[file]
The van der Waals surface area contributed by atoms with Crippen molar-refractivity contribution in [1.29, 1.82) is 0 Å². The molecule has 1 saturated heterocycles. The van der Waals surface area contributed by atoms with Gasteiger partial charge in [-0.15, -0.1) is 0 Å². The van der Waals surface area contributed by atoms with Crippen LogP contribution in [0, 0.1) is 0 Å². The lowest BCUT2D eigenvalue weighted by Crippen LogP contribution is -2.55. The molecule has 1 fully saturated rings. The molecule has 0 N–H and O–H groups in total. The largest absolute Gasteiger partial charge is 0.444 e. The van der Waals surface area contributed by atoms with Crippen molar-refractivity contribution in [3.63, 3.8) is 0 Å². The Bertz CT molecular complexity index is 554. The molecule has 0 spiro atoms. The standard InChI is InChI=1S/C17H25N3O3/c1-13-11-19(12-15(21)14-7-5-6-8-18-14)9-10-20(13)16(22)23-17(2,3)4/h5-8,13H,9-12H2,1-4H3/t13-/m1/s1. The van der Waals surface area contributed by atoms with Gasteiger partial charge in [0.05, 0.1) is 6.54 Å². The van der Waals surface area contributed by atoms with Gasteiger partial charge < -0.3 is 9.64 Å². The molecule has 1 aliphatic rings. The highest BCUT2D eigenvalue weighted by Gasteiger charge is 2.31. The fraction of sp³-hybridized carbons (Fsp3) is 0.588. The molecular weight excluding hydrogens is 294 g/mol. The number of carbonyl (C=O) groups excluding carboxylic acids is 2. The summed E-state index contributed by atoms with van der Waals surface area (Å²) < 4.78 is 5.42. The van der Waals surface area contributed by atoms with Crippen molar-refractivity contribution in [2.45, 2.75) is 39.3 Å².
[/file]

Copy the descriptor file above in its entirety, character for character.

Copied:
The van der Waals surface area contributed by atoms with Crippen molar-refractivity contribution in [1.29, 1.82) is 0 Å². The molecule has 1 saturated heterocycles. The van der Waals surface area contributed by atoms with Gasteiger partial charge in [-0.15, -0.1) is 0 Å². The van der Waals surface area contributed by atoms with Crippen LogP contribution in [0, 0.1) is 0 Å². The lowest BCUT2D eigenvalue weighted by Crippen LogP contribution is -2.55. The molecule has 1 fully saturated rings. The molecule has 0 N–H and O–H groups in total. The largest absolute Gasteiger partial charge is 0.444 e. The van der Waals surface area contributed by atoms with Crippen molar-refractivity contribution in [3.63, 3.8) is 0 Å². The Bertz CT molecular complexity index is 554. The molecule has 0 spiro atoms. The standard InChI is InChI=1S/C17H25N3O3/c1-13-11-19(12-15(21)14-7-5-6-8-18-14)9-10-20(13)16(22)23-17(2,3)4/h5-8,13H,9-12H2,1-4H3/t13-/m1/s1. The van der Waals surface area contributed by atoms with Gasteiger partial charge in [0.05, 0.1) is 6.54 Å². The van der Waals surface area contributed by atoms with Gasteiger partial charge < -0.3 is 9.64 Å². The molecule has 1 aliphatic rings. The highest BCUT2D eigenvalue weighted by Gasteiger charge is 2.31. The fraction of sp³-hybridized carbons (Fsp3) is 0.588. The molecular weight excluding hydrogens is 294 g/mol. The number of carbonyl (C=O) groups excluding carboxylic acids is 2. The summed E-state index contributed by atoms with van der Waals surface area (Å²) < 4.78 is 5.42. The van der Waals surface area contributed by atoms with Crippen molar-refractivity contribution in [2.45, 2.75) is 39.3 Å².